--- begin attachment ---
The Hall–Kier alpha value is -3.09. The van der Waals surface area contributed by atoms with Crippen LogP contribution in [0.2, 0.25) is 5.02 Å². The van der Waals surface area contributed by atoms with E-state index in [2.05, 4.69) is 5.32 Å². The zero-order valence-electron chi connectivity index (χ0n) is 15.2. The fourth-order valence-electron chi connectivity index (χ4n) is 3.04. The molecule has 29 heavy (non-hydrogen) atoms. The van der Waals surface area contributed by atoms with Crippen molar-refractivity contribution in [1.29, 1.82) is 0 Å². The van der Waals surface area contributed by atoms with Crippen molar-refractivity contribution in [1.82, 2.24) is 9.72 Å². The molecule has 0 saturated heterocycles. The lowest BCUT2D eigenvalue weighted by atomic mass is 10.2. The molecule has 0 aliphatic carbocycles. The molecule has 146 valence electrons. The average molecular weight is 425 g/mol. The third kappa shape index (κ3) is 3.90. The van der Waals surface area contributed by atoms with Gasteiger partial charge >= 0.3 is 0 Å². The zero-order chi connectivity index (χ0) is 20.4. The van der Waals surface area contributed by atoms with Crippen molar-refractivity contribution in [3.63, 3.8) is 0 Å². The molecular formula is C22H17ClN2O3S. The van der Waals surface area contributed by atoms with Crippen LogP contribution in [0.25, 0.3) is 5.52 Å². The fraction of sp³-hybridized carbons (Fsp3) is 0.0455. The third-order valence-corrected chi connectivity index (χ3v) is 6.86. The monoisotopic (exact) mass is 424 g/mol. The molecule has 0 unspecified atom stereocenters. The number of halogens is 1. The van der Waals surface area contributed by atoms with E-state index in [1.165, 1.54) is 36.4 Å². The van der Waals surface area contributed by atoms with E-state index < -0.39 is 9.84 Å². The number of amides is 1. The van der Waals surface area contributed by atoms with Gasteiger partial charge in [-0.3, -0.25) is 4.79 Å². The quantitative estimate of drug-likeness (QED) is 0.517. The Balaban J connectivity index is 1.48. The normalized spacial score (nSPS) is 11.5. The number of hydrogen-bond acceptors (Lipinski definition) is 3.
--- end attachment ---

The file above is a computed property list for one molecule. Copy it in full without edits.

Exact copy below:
The Hall–Kier alpha value is -3.09. The van der Waals surface area contributed by atoms with Crippen LogP contribution in [0.2, 0.25) is 5.02 Å². The van der Waals surface area contributed by atoms with E-state index in [2.05, 4.69) is 5.32 Å². The zero-order valence-electron chi connectivity index (χ0n) is 15.2. The fourth-order valence-electron chi connectivity index (χ4n) is 3.04. The molecule has 29 heavy (non-hydrogen) atoms. The van der Waals surface area contributed by atoms with Crippen molar-refractivity contribution in [1.29, 1.82) is 0 Å². The van der Waals surface area contributed by atoms with Crippen molar-refractivity contribution in [1.82, 2.24) is 9.72 Å². The molecule has 0 saturated heterocycles. The lowest BCUT2D eigenvalue weighted by atomic mass is 10.2. The molecule has 0 aliphatic carbocycles. The molecule has 146 valence electrons. The average molecular weight is 425 g/mol. The third kappa shape index (κ3) is 3.90. The van der Waals surface area contributed by atoms with Gasteiger partial charge >= 0.3 is 0 Å². The zero-order chi connectivity index (χ0) is 20.4. The van der Waals surface area contributed by atoms with Crippen molar-refractivity contribution in [3.63, 3.8) is 0 Å². The molecular formula is C22H17ClN2O3S. The van der Waals surface area contributed by atoms with Crippen LogP contribution in [0.25, 0.3) is 5.52 Å². The fraction of sp³-hybridized carbons (Fsp3) is 0.0455. The third-order valence-corrected chi connectivity index (χ3v) is 6.86. The monoisotopic (exact) mass is 424 g/mol. The molecule has 0 unspecified atom stereocenters. The number of halogens is 1. The van der Waals surface area contributed by atoms with E-state index in [1.165, 1.54) is 36.4 Å². The van der Waals surface area contributed by atoms with E-state index < -0.39 is 9.84 Å². The number of amides is 1. The van der Waals surface area contributed by atoms with Gasteiger partial charge in [-0.3, -0.25) is 4.79 Å². The quantitative estimate of drug-likeness (QED) is 0.517. The Balaban J connectivity index is 1.48. The normalized spacial score (nSPS) is 11.5. The number of hydrogen-bond acceptors (Lipinski definition) is 3.